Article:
Today is the last day of school for our local school district. I jogged past the middle school this morning, noting that the PE-uniformed kids would be absent from the track for the next three months. Facebook has been awash in graduation photos of friends’ children. It remains bittersweet to me that my own son was denied his junior and senior years due to the virus. Can you imagine not having a senior year? Remember all the amazing things you did those last two years of high school? His class spent them in their bedrooms, staring at a laptop. In any event, I salute the class of 2023 today. May you go out and make this world better.
First it was tiny houses. Now it’s tiny cars. And I mean TINY.
This 1955 Eshelman may not seem like the perfect gift. Sure, it only has one cylinder and a horsepower of 3. Top speed is 25 mph. Brakes are a 2 wheel paddle. I don’t even know what that is.
But I know I don’t have to call shotgun. I don’t have to cart some scrub around because this ride only seats one. I don’t have to worry about driving too fast in the suburbs because I can’t gun it past the limit. No speeding tickets for me. And the color, why, it’s inspiring!
These fresh-faced ladies of the 1920s modeled the current swimsuit garb of “modish jersey tank suits, curl-revealing caps and high two-tone shoes.” One can hardly imagine lacing up shoes for the beach or how much sand would enter them.
In contrast, the 2/7/55 LIFE compares the bleak, black tank/shorts of the past to the fashionable “sweater-girl bathing suits” of the present, with clinging knit, loud stripes, broad straps, skirts, and sleeves. Plus, they had the luxury of going barefoot.
Either way, the lesson here is to always have a cigarette handy, especially at the beach.
Back in February of 2021, central Texas experienced what we’ve termed “Snowpocalypse.” We were iced in for five days, unable to step out onto our front porches, get mail, or get food. Many of us had no water, and others had no electricity due to downed lines. It was then that thousands of surrounding trees died.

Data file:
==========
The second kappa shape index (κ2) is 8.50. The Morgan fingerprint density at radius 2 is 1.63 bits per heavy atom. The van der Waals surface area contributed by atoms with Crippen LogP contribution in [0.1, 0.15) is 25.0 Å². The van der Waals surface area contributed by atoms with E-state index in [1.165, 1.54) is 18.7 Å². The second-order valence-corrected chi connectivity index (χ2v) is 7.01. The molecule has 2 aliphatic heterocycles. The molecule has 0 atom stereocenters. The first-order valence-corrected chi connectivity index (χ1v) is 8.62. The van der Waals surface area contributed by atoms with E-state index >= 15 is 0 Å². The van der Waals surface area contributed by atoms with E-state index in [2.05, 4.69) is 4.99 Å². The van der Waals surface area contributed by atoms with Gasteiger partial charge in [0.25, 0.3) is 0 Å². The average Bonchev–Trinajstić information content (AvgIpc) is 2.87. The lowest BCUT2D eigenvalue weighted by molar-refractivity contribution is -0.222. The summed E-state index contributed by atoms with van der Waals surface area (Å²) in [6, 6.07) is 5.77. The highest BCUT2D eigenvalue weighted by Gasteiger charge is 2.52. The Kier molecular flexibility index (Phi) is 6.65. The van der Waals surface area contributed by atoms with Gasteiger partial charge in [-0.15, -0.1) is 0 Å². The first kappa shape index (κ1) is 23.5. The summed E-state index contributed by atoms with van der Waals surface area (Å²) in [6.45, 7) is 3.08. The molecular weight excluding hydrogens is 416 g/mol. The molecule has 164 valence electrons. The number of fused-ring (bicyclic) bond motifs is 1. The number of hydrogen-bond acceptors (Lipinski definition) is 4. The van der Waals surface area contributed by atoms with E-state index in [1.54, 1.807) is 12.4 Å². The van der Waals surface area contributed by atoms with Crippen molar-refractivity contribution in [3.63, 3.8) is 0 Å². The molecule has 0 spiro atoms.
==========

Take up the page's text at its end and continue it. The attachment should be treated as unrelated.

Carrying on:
We had high hopes that they would rally in spring, and a small few did. But most just died, and much money and time were spent in stumpgrinding and removal. Yards all over town have empty spots on their lawns, or small saplings still tied to the stakes. We let over a year pass until we finally gave up on our backyard palm tree. It gave up the ghost long ago.
Yesterday, however, we visited Margarita’s restaurant for the first time in years. It used to be visible from the road by its couple dozen large palm trees, swaying in the breeze. It was a lovely tropical vibe. Yesterday, we could barely see it from the road. Then we realized it, too, had suffered palm tree loss.
And yet all the trunks remain standing, like a once-tropical Stonehenge. At this point, they should be felled. But replacing them would run into the hundreds of thousands. Until then, I imagine they will stand proudly but sadly in the breeze.
Poor Tonto, stuck outside on a rainy day, while Buddy enjoys the warm house. Buddy was our Thanksgiving visitor, and the only dog with hypoallergenic fur, which meant he got to stay inside among the humans, especially the one with allergies.
Don’t feel sad for Tonto; Roxie kept him company. The patio was dry, and they were able to return to their plush dog beds by evening, when Buddy returned home. And if you think about it, Tonto doesn’t even have eyeballs, so he probably didn’t know Buddy was standing there.